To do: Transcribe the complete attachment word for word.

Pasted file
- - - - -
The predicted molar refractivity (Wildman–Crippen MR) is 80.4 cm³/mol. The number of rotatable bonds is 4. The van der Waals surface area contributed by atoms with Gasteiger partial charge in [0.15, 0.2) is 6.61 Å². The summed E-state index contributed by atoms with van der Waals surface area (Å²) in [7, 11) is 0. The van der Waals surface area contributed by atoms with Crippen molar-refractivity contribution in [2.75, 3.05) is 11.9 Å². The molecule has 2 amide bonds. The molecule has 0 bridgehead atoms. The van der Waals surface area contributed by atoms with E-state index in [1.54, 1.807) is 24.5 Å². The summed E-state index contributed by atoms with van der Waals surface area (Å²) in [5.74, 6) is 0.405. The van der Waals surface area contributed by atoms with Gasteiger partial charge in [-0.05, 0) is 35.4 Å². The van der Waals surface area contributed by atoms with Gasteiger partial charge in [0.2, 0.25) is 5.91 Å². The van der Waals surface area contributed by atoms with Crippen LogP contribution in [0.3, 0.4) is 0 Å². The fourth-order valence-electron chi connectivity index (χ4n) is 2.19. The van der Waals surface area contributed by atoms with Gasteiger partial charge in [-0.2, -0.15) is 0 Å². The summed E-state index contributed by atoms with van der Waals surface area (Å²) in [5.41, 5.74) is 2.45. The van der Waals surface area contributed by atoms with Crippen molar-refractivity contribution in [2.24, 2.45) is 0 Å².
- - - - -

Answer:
The predicted molar refractivity (Wildman–Crippen MR) is 80.4 cm³/mol. The number of rotatable bonds is 4. The van der Waals surface area contributed by atoms with Gasteiger partial charge in [0.15, 0.2) is 6.61 Å². The summed E-state index contributed by atoms with van der Waals surface area (Å²) in [7, 11) is 0. The van der Waals surface area contributed by atoms with Crippen molar-refractivity contribution in [2.75, 3.05) is 11.9 Å². The molecule has 2 amide bonds. The molecule has 0 bridgehead atoms. The van der Waals surface area contributed by atoms with E-state index in [1.54, 1.807) is 24.5 Å². The summed E-state index contributed by atoms with van der Waals surface area (Å²) in [5.74, 6) is 0.405. The van der Waals surface area contributed by atoms with Gasteiger partial charge in [-0.05, 0) is 35.4 Å². The van der Waals surface area contributed by atoms with Gasteiger partial charge in [0.2, 0.25) is 5.91 Å². The van der Waals surface area contributed by atoms with Crippen LogP contribution in [0.3, 0.4) is 0 Å². The fourth-order valence-electron chi connectivity index (χ4n) is 2.19. The van der Waals surface area contributed by atoms with Gasteiger partial charge in [-0.2, -0.15) is 0 Å². The summed E-state index contributed by atoms with van der Waals surface area (Å²) in [5.41, 5.74) is 2.45. The van der Waals surface area contributed by atoms with Crippen molar-refractivity contribution in [2.24, 2.45) is 0 Å².